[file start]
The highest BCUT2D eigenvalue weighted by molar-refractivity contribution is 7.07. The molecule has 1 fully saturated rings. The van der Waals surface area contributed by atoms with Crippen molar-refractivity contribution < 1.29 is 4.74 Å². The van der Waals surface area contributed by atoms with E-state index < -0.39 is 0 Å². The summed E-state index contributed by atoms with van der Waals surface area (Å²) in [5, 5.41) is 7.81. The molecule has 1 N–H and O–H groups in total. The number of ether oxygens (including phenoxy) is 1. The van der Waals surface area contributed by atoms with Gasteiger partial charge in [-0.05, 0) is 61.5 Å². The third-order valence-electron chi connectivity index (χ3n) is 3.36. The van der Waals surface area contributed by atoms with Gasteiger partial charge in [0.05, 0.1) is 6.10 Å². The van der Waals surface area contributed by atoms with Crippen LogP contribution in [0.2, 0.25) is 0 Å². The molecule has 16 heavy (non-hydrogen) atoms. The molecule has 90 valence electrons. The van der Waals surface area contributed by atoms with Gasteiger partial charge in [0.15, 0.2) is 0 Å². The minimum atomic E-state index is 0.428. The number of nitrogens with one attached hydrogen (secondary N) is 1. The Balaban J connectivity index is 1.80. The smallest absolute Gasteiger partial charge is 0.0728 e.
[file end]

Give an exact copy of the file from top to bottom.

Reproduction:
The highest BCUT2D eigenvalue weighted by molar-refractivity contribution is 7.07. The molecule has 1 fully saturated rings. The van der Waals surface area contributed by atoms with Crippen molar-refractivity contribution < 1.29 is 4.74 Å². The van der Waals surface area contributed by atoms with E-state index < -0.39 is 0 Å². The summed E-state index contributed by atoms with van der Waals surface area (Å²) in [5, 5.41) is 7.81. The molecule has 1 N–H and O–H groups in total. The number of ether oxygens (including phenoxy) is 1. The van der Waals surface area contributed by atoms with Gasteiger partial charge in [-0.05, 0) is 61.5 Å². The third-order valence-electron chi connectivity index (χ3n) is 3.36. The van der Waals surface area contributed by atoms with Gasteiger partial charge in [0.05, 0.1) is 6.10 Å². The van der Waals surface area contributed by atoms with Crippen LogP contribution in [0.2, 0.25) is 0 Å². The molecule has 16 heavy (non-hydrogen) atoms. The molecule has 90 valence electrons. The van der Waals surface area contributed by atoms with Gasteiger partial charge in [0.15, 0.2) is 0 Å². The minimum atomic E-state index is 0.428. The number of nitrogens with one attached hydrogen (secondary N) is 1. The Balaban J connectivity index is 1.80. The smallest absolute Gasteiger partial charge is 0.0728 e.